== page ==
827. Franklinia gracilis

(827) Franklinia gracilis (Frank.).
Franklinia gracilis, Fauna B. I., Birds, 2nd ed. vol. ii, p. 425.
It is difficult to find a trivial name to suit this bird, as in winter it is much more rufous, but its unicoloured upper plumage suffices to distinguish it from other species of the genus.
It has an enormous range and extends from Ceylon, all over India, Burma to Tenasserim, Siam and Assam. It is not, however, found in some of the driest areas, such as Sind and desert Rajputana, while Harington told me that he did sot think it occurred in the driest zone in Central Burma. It is to be found in almost any kind of country, other than desert, except in deep or evergreen forest. Where gardens are very large and contain plenty of bush-cover it is no rare visitor and breeds. I have found it nesting in scrub-jungle, secondary growth, cultivation and bushes in and round villages. Occasionally they will make their nests in weeds growing in fields of grass, but they are essentially birds of bush and bracken rather than grass. Very favourite spots in Margherita were the patches of weeds and grass growing on the banks of a tiny stream running beside the principal road and trolley line. Here two or three nests were built annually.
They breed throughout the plains and in the Assam Hills up to 6,000 feet, but not so freely over 4,000 feet as below this elevation.
The nests remind one at once of those of the Tailor-Birds, the most important difference being that they are not lined with felted grass-flowers. The lining, if it can be so called, consists merely of fine grass-stems wound round and round. Like the nests of Tailor-Birds, they are built inside leaves of plants, generally quite low down. The favourite plant, wherever it is to be found, is the “khydia,” a broad-leafed humble weed which has a leaf admirably adapted to this Warbler’s needs, an average-sized leaf being just large enough to hold the nest comfortably when the edges are sewn together. I have never seen the end of the leaf drawn up to form the bottom of the nest, as is sometimes done by Orthotomus, and it is exceptional for more than one leaf to be used to enclose the nest. The greatest number of leaves I have seen sewn to one nest is three,and. that very rarely. It is always placed in pendent leaves and never in upright ones, but I once found a nest built in the turned-down tip of a Ginger-leaf, a most cosy little nest, well roofed in from the worst weather.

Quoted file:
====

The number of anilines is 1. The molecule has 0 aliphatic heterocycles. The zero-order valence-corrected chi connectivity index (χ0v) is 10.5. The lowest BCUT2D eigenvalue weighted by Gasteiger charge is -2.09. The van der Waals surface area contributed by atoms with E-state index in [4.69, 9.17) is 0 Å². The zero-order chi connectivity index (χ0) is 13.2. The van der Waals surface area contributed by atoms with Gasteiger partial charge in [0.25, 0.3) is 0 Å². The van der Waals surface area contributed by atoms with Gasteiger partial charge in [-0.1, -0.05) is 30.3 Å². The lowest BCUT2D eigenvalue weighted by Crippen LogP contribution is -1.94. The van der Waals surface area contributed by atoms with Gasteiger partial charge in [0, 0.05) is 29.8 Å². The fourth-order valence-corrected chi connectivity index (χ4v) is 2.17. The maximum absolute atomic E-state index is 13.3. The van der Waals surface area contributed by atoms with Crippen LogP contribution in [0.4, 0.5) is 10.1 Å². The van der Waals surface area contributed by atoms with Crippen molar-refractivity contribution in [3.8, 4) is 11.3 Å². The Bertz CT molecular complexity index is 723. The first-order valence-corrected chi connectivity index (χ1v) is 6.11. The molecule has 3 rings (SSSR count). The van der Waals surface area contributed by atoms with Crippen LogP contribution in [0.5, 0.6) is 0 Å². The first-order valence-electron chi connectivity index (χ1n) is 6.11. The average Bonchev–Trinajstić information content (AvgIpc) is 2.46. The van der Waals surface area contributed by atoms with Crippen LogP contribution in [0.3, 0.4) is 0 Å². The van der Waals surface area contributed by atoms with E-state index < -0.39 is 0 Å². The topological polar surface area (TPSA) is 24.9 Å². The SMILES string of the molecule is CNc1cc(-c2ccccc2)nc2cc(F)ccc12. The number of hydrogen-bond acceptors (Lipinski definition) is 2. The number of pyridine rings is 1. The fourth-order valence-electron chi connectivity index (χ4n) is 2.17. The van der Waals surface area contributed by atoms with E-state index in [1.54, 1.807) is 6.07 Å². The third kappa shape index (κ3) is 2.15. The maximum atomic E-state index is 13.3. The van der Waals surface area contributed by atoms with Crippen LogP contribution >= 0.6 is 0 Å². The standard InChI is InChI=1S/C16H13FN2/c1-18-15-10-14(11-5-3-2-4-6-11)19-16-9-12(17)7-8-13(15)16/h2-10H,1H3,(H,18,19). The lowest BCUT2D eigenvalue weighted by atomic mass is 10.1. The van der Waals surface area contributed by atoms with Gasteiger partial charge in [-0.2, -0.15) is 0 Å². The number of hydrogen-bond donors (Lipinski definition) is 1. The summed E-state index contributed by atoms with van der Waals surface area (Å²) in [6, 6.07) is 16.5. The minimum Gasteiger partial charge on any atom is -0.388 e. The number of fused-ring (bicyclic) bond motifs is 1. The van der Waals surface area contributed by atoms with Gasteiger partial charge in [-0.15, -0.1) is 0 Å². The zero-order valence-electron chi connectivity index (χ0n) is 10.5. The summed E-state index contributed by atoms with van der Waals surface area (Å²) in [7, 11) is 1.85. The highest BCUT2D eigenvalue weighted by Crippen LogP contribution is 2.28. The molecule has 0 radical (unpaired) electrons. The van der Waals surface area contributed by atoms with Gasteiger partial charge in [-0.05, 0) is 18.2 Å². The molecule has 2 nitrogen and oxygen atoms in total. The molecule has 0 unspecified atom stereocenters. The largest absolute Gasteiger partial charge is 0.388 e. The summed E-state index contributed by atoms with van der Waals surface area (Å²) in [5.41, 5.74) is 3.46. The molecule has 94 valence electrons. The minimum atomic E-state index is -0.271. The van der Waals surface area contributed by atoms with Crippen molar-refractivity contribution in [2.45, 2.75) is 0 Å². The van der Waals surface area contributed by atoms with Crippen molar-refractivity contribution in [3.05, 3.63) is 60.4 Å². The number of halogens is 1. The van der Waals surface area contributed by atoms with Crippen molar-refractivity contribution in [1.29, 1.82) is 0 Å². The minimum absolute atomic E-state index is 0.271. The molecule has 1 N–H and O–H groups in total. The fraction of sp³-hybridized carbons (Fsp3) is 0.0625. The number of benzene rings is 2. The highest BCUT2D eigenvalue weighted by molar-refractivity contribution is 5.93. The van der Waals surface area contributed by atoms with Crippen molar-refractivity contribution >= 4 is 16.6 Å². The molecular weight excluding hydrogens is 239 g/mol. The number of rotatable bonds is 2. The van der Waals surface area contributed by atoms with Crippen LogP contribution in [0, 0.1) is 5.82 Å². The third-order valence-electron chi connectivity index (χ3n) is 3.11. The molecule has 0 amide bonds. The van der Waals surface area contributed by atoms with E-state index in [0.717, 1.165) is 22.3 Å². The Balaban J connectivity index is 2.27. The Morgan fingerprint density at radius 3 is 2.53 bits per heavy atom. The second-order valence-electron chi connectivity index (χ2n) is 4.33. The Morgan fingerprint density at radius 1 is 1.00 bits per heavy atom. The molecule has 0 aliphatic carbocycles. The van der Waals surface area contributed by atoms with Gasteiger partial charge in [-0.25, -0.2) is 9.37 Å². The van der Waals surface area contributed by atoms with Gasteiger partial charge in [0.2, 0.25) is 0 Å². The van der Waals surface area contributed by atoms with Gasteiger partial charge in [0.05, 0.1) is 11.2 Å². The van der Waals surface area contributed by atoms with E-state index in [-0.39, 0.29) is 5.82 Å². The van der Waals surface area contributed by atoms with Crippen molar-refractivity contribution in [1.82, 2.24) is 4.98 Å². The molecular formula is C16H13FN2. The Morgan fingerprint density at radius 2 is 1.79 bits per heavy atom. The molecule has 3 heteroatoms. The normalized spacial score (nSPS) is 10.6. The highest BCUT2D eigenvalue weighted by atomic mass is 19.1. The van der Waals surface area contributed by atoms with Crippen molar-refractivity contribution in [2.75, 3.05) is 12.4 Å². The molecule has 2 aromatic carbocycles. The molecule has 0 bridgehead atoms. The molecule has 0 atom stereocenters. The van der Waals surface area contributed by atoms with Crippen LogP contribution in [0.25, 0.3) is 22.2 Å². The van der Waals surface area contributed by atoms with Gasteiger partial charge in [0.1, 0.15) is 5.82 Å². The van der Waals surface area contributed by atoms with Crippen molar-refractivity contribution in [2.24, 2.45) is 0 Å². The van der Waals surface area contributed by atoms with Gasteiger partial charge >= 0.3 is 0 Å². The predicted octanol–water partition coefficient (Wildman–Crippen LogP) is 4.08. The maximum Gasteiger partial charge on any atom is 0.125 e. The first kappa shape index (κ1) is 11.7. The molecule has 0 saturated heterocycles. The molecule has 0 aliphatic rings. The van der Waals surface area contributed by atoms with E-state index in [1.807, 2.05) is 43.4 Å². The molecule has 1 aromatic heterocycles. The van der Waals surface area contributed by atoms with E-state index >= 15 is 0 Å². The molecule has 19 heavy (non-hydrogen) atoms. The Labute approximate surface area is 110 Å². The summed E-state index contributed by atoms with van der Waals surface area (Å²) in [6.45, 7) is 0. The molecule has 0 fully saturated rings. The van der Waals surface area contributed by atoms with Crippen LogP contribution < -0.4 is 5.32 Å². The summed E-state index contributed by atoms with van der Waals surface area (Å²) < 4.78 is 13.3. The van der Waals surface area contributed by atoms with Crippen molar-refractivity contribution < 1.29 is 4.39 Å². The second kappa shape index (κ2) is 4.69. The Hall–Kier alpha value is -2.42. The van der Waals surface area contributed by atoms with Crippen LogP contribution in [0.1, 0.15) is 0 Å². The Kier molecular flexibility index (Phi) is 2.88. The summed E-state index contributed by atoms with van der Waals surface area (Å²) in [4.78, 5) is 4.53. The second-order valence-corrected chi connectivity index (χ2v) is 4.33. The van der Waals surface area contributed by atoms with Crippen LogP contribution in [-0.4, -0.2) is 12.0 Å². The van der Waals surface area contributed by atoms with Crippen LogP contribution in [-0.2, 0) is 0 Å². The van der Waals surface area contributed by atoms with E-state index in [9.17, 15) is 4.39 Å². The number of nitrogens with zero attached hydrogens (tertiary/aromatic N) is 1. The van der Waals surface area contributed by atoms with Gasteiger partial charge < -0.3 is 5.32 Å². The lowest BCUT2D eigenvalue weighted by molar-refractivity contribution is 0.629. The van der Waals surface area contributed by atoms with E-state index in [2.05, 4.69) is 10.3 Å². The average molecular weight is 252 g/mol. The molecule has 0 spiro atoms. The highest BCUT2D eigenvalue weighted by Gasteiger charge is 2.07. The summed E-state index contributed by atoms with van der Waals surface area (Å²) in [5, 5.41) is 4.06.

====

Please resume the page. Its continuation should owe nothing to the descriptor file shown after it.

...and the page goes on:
The breeding season over the whole area seems to be the same, the birds commencing to breed after the middle of June and con¬tinuing until September. Over a great part of Northern and Eastern India the breeding season is governed by the breaking of the rains, which may be said, roughly, to start about the middle of June, but the birds also nest at this time in other parts of India, such as Pegu (Oates), Maymyio (Osmaston) etc. In Assam a good many birds lay after the early rains in the end of April and first part of May and, as might be expected with so common a bird, odd nests may be taken almost any time between March and September.
The eggs vary very greatly. Pure unspotted white and blue eggs are quite common, especially the latter. Other eggs are pale blue or white, very rarely pale pink, marked in various ways with very pale reddish to a deep reddish-brown. In most cases the marks consist of tiny specks and spots distributed fairly evenly over the whole surface ; in some they are more numerous at the larger end, where they may form faint or well-defined zones. Occasionally they consist of rather larger but very washed-out-looking blotches, sometimes hardly visible. In my “Birds of North Cachar”
I commented on the fact that unspotted eggs were much more common in the early part of the year than the latter, and I gave figures showing that out of 178 eggs laid in April-June, 60 were plain blue and 12 pure white. Of 266 eggs seen in July-September, only 9 were unspotted blue and 2 white.
In shape the eggs are most often broad ovals, but long ovals are not rare. For so small an egg the shell is very strong, the texture fine and close, generally with some gloss and often with a strong one.
Four hundred eggs average 14.7 x 11.7 mm. : maxima 16.6 x 11.3 and 15.6 x 12.0 mm. ; minima 13.1 x 11.0 and 14.1 x 10.2 mm.
Unspotted eggs, curiously, are bigger than those which are marked, and in the paper already referred to on Cachar birds I showed that the spotted eggs exceeded the marked ones by practically 1.5 x 0.6 mm., a great difference in such tiny eggs. In the great number I have since measured the difference is less but still appre¬ciable, about 1.0 x 0.3 mm.
Both sexes take a share in the incubation and both assist in building the nest, which is an operation taking a comparatively short time. Nests built in my own garden, or just on the outskirts, took from four to eight days to build, eggs being deposited on the fifth to ninth day following their being commenced. Early nests are, I think, always better built and take longer to construct than late nests, when the birds have to build against time, in order to have them ready for the first egg.
Incubation takes ten to eleven days, generally the latter.

The Nidification Of Birds Of The Indian Empire
Baker, Edward Charles Stuart. The nidification of birds of the Indian Empire. Vol. 2. 1933.
Title in Book: 
827. Franklinia gracilis
Spp Author: 
Book Author: 
Edward Charles Stuart Baker
Page No: 
Common name: 
Franklins Wren Warbler
Graceful Prinia
Prinia gracilis
Vol. 2
Term name: 

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